Title: How Immersion in Virtual and Augmented Worlds Helps Students in the Real World
Seminar Date & Time: Friday, September 28, 2012 @ 2:00 pm
View the slides from Professor Dede’s Seminar
Listen to the audio from Professor Dede’s Seminar
Professor Chris Dede is the Timothy E. Wirth Professor in Learning Technologies at Harvard’s Graduate School of Education. His fields of scholarship include emerging technologies, policy, and leadership. His current research includes seven grants from NSF, Qualcomm, the Gates Foundation, and the US Department of Education Institute of Education Sciences to explore immersive simulations and transformed social interactions as means of student engagement, learning, and assessment. In 2007, he was honored by Harvard University as an outstanding teacher, and in 2011 he was named a Fellow of the American Educational Research Association. Professor Dede has served as a member of the National Academy of Sciences Committee on Foundations of Educational and Psychological Assessment and a member of the 2010 National Educational Technology Plan Technical Working Group. His co-edited book, “Scaling Up Success: Lessons Learned from Technology-based Educational Improvement”, was published by Jossey-Bass in 2005. A second volume, which he edited, called “Online Professional Development for Teachers: Emerging Models and Methods”, was published by the Harvard Education Press in 2006. His latest co-edited book, “Digital Teaching Platforms”, was published by Teachers College Press in 2012.
Professor Dede’s seminar, called “How Immersion in Virtual and Augmented Worlds Helps Students in the Real World”, examined the implementation of immersive learning techniques in the classroom. Teachers face many challenges in the typical classroom, including uninspired students, lessons that are disconnected from reality and un-engaging, as well as assessments that are unable to assess complex student learning. Situated learning experiences, such as the learning experience found in an apprenticeship, enhance student learning. Professor Dede’s work is focused on immersive learning techniques, such as multi-user virtual environments (MUVE), virtual realities and mobile learning, which are all the modern-day equivalent of implementing situated learning in the classroom.
Professor Dede discussed two different immersive learning programs during his talk. The first program, called EcoMUVE (Ecosystems in a Multi-User Virtual Environment), is a multi-user virtual environment in which students are immersed in a virtual environment and interact with avatar-based identities to investigate an ecosystem. The EcoMUVE project is designed for use in middle school science classrooms. There are two MUVE-based modules (pond and forest ecosystems) that are each one-week long during a four-week ecosystems curriculum (Video on the pond ecosystem). During his talk, Professor Dede highlighted the pond module in which students are tasked with determining why all the fish died in a pond. To solve this mystery, students are assigned to act as one of four different experts to investigate a specific phenomenon within the pond ecosystem and then present their findings to the rest of the group. One of the first observations that the students make is that the turbidity and color of the pond water changed over time in the virtual pond ecosystem (Figure 1). By exploring the surrounding environment, measuring the pond water properties, and researching the pond life, the students investigate the multiple factors that affect the pond ecosystem. The group as a whole considers all of the findings to reach a final conclusion. EcoMUVE is a phenomenal way to provide a fun, educational experience to enable students to better understand how a complex series of events can affect an ecosystem.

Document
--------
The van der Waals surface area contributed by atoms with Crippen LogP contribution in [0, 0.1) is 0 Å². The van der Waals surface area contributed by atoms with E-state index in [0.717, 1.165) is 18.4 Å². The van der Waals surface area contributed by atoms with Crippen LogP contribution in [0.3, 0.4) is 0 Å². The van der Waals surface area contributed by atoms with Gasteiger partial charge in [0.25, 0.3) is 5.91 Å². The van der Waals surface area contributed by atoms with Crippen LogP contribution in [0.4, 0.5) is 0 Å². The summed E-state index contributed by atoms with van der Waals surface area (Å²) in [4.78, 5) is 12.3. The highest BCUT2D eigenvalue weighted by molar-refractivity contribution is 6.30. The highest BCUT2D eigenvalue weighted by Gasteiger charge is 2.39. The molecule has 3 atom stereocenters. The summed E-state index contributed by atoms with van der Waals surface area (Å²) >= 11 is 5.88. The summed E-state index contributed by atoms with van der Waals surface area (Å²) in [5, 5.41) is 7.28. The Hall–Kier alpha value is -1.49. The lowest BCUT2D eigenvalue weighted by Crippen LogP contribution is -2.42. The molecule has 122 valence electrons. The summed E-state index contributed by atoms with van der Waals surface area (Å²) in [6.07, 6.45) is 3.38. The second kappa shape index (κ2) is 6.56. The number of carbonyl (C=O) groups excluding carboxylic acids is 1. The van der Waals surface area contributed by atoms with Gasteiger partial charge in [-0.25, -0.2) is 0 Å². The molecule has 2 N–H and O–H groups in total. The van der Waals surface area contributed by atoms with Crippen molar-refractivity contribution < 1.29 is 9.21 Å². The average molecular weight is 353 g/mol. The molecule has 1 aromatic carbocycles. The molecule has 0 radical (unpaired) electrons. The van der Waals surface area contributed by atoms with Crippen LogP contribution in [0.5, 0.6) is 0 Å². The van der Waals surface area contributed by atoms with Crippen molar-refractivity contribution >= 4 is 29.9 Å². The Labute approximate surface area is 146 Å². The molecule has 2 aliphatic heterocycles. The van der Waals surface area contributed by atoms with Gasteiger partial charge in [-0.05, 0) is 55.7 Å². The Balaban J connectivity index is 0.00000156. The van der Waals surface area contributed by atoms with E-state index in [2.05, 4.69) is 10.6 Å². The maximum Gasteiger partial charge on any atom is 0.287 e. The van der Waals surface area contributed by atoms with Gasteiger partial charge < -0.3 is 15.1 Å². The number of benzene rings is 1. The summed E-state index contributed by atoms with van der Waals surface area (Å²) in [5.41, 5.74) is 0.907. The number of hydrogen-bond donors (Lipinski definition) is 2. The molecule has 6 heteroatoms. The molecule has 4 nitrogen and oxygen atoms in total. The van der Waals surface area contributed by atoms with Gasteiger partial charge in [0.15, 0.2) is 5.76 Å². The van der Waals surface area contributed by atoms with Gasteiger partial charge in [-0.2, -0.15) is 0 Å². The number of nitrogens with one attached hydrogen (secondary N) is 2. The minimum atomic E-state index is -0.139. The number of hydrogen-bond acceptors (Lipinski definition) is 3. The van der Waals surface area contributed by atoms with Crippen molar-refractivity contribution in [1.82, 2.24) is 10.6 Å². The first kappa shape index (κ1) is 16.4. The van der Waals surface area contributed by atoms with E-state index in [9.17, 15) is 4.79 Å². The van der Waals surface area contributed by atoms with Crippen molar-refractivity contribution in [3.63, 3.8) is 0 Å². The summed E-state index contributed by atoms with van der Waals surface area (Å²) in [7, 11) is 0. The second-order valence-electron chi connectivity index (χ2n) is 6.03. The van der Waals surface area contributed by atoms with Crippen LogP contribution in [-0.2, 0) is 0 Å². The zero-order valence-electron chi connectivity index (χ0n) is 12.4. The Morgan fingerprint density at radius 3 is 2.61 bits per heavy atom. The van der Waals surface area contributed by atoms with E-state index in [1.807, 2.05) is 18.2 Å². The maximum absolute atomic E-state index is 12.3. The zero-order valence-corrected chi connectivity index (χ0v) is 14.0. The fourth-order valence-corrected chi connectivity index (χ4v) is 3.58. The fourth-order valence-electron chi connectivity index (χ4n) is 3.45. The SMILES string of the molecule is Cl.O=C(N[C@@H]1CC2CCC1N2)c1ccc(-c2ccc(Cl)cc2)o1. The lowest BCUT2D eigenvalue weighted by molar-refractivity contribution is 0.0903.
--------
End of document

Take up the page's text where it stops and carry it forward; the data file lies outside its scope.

From 2008-2011, EcoMUVE was implemented in 121 classrooms. Professor Dede is now analyzing the data that they have collected. Not only did they collect every student’s decisions while completing the program, but they also administered assessment tests before and after the assignment to assess student learning. Preliminary evidence suggests that learning through exploration of the ecosystem in a virtual environment enhances students’ learning.
The second program, called EcoMOBILE (Ecosystems Mobile Outdoor Blended Immersive Learning Environment), is an “augmented reality” in which EcoMUVE can be accessed on a mobile device. With the widespread adoption of advanced smartphones, Prof. Dede has implemented the use of mobile technologies that enable the students to interact with information, videos and visualizations while physically exploring a specific location outside of the classroom. Through EcoMOBILE, students can conduct a more advanced exploration of a local pond or water ecosystem by interacting with a wireless device to capture pictures, videos and voice recordings (Video on EcoMOBILE). Additionally, students utilize measurement tools to make real-time readings such as water turbidity, temperature and pH, amongst others, which are the same types of data that are simulated in EcoMUVE (Figure 2). Now Professor Dede and his group are developing a way for users to augment any water environment near a school. This will enable students to explore any water ecosystem that is of interest to their particular school and bring a student’s reality into the learning experience.
Professor Dede’s seminar highlights the importance of immersive learning that provides a sense of reality that cannot always be provided in a typical pen-and-pencil lesson in the classroom. The educational benefits of simulated experiences in augmented realities go beyond learning about ecosystems and piquing student interest in a virtual environment. Programs such as EcoMUVE and EcoMOBILE engage students in group-learning and, by allowing the student to be immersed in a virtual environment, create a better understanding of complex systems and causality.